The benchmark 10-year Treasury yield continued to recover from Monday’s strong rally in bonds, going from a five-month low below 1.18% to its current level of 1.279%.
And that recovery may have more room to run. A BofA Global Research note points to reasons why a “tactical” selloff could still occur to end the month and the yield could still head higher.
The widely followed 10-year yield
is the benchmark that guides a wide array of other borrowing costs, like those on mortgages. It fell to a five-month low below 1.18% to start the week, bursting through its 200-day moving average, on concerns about the spreading COVID-19’s delta variant and amid a flight-to-safety in bonds by investors. But it’s since bounced back as investor sentiment improves.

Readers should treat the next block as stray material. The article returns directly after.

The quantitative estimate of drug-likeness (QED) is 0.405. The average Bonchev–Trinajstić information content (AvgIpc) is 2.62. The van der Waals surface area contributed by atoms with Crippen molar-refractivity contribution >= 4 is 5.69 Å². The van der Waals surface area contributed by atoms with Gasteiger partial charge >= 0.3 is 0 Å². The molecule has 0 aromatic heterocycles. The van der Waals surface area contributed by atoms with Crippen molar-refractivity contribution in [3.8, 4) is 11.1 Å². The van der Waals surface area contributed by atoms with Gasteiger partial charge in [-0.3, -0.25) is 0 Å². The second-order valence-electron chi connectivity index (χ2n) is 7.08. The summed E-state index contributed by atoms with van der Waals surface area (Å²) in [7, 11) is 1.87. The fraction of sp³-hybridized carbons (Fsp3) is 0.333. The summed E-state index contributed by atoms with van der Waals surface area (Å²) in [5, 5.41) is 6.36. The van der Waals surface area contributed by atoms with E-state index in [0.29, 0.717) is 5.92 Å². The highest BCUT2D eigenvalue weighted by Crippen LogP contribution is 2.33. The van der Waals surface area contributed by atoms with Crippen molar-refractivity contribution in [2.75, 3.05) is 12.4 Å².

Read: 10-year Treasury yield slides to 5-month low, touches 1.179% as delta spread spooks market
Monday’s rally triggered a few “notable” signals suggesting “overbought” conditions and “a bounce to 1.35%, maybe 1.42%, by early August,” says BofA technical strategist Paul Ciana. The break below all supports, including the 200-day moving average, “favors a downtrend in yield, not a correction” since the yield’s peak in the second quarter. Yields and bond prices move in opposite directions.
“Now would be an impressive place for a stronger-than-expected reversal,” Ciana wrote in the note on Wednesday. That reversal, resulting in higher yields at the end of July and/or early August, would help form a distinctive pattern in the rate’s recent trajectory: It would look something like “the right shoulder of a head and shoulders” figure.
As long-end yields recovered Wednesday, stocks climbed, with the Dow Jones Industrial Average DJIA rising 286 points, or 0.8%. The S&P 500 SPX also rose 0.8%.